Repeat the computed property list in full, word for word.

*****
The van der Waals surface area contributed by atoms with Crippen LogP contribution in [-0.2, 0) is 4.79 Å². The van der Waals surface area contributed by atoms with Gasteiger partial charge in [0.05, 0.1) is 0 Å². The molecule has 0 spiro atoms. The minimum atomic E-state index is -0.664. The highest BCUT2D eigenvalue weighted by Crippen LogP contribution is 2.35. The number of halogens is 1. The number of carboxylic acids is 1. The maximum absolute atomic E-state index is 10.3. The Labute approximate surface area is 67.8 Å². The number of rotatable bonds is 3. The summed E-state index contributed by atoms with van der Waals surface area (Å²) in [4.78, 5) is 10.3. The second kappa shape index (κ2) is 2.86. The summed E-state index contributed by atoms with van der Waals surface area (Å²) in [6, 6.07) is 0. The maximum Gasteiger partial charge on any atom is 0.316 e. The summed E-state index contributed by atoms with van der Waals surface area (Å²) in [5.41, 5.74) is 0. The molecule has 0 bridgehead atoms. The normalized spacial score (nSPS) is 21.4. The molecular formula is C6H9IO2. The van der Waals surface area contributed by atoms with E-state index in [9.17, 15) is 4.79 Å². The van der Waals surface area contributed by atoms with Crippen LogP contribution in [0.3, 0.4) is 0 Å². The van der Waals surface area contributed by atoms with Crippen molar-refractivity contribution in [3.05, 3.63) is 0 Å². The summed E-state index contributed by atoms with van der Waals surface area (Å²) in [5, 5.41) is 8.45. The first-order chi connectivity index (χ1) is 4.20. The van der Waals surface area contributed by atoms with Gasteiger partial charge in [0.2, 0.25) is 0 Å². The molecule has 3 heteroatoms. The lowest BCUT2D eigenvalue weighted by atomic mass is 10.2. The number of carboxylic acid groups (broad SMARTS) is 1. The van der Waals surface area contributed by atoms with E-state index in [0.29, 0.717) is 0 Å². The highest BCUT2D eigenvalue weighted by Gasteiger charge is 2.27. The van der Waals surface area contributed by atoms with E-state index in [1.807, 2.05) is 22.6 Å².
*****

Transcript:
The van der Waals surface area contributed by atoms with Crippen LogP contribution in [-0.2, 0) is 4.79 Å². The van der Waals surface area contributed by atoms with Gasteiger partial charge in [0.05, 0.1) is 0 Å². The molecule has 0 spiro atoms. The minimum atomic E-state index is -0.664. The highest BCUT2D eigenvalue weighted by Crippen LogP contribution is 2.35. The number of halogens is 1. The number of carboxylic acids is 1. The maximum absolute atomic E-state index is 10.3. The Labute approximate surface area is 67.8 Å². The number of rotatable bonds is 3. The summed E-state index contributed by atoms with van der Waals surface area (Å²) in [4.78, 5) is 10.3. The second kappa shape index (κ2) is 2.86. The summed E-state index contributed by atoms with van der Waals surface area (Å²) in [6, 6.07) is 0. The maximum Gasteiger partial charge on any atom is 0.316 e. The summed E-state index contributed by atoms with van der Waals surface area (Å²) in [5.41, 5.74) is 0. The molecule has 0 bridgehead atoms. The normalized spacial score (nSPS) is 21.4. The molecular formula is C6H9IO2. The van der Waals surface area contributed by atoms with E-state index in [9.17, 15) is 4.79 Å². The van der Waals surface area contributed by atoms with Crippen LogP contribution in [0.3, 0.4) is 0 Å². The van der Waals surface area contributed by atoms with Crippen molar-refractivity contribution in [3.05, 3.63) is 0 Å². The summed E-state index contributed by atoms with van der Waals surface area (Å²) in [5, 5.41) is 8.45. The first-order chi connectivity index (χ1) is 4.20. The van der Waals surface area contributed by atoms with Gasteiger partial charge in [0.2, 0.25) is 0 Å². The molecule has 3 heteroatoms. The lowest BCUT2D eigenvalue weighted by atomic mass is 10.2. The number of carboxylic acid groups (broad SMARTS) is 1. The van der Waals surface area contributed by atoms with E-state index in [0.29, 0.717) is 0 Å². The highest BCUT2D eigenvalue weighted by Gasteiger charge is 2.27. The van der Waals surface area contributed by atoms with E-state index in [1.807, 2.05) is 22.6 Å².